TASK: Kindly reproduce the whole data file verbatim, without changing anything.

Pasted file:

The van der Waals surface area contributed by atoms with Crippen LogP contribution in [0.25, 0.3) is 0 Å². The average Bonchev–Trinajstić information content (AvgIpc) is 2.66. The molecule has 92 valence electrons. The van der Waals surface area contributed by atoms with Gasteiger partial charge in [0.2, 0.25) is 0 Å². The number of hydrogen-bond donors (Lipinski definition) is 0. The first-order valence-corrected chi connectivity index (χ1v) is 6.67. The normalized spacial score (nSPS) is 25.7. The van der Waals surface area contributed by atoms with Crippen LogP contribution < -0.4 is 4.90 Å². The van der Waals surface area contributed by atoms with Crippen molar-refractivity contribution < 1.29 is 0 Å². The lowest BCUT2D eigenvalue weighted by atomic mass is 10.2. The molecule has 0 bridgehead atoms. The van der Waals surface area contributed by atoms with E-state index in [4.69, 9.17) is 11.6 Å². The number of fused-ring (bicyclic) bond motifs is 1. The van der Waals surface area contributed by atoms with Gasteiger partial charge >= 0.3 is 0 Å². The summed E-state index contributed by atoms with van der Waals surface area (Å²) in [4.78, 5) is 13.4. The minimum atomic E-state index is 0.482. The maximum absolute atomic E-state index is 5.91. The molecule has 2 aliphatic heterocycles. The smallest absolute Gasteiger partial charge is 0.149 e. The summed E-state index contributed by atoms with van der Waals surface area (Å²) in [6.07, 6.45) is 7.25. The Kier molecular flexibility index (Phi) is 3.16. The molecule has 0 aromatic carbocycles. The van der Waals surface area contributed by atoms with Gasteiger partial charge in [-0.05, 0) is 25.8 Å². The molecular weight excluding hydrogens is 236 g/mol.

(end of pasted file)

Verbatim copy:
The van der Waals surface area contributed by atoms with Crippen LogP contribution in [0.25, 0.3) is 0 Å². The average Bonchev–Trinajstić information content (AvgIpc) is 2.66. The molecule has 92 valence electrons. The van der Waals surface area contributed by atoms with Gasteiger partial charge in [0.2, 0.25) is 0 Å². The number of hydrogen-bond donors (Lipinski definition) is 0. The first-order valence-corrected chi connectivity index (χ1v) is 6.67. The normalized spacial score (nSPS) is 25.7. The van der Waals surface area contributed by atoms with Crippen LogP contribution < -0.4 is 4.90 Å². The van der Waals surface area contributed by atoms with Crippen molar-refractivity contribution < 1.29 is 0 Å². The lowest BCUT2D eigenvalue weighted by atomic mass is 10.2. The molecule has 0 bridgehead atoms. The van der Waals surface area contributed by atoms with E-state index in [4.69, 9.17) is 11.6 Å². The number of fused-ring (bicyclic) bond motifs is 1. The van der Waals surface area contributed by atoms with Gasteiger partial charge >= 0.3 is 0 Å². The summed E-state index contributed by atoms with van der Waals surface area (Å²) in [4.78, 5) is 13.4. The minimum atomic E-state index is 0.482. The maximum absolute atomic E-state index is 5.91. The molecule has 2 aliphatic heterocycles. The smallest absolute Gasteiger partial charge is 0.149 e. The summed E-state index contributed by atoms with van der Waals surface area (Å²) in [6.07, 6.45) is 7.25. The Kier molecular flexibility index (Phi) is 3.16. The molecule has 0 aromatic carbocycles. The van der Waals surface area contributed by atoms with Gasteiger partial charge in [-0.05, 0) is 25.8 Å². The molecular weight excluding hydrogens is 236 g/mol.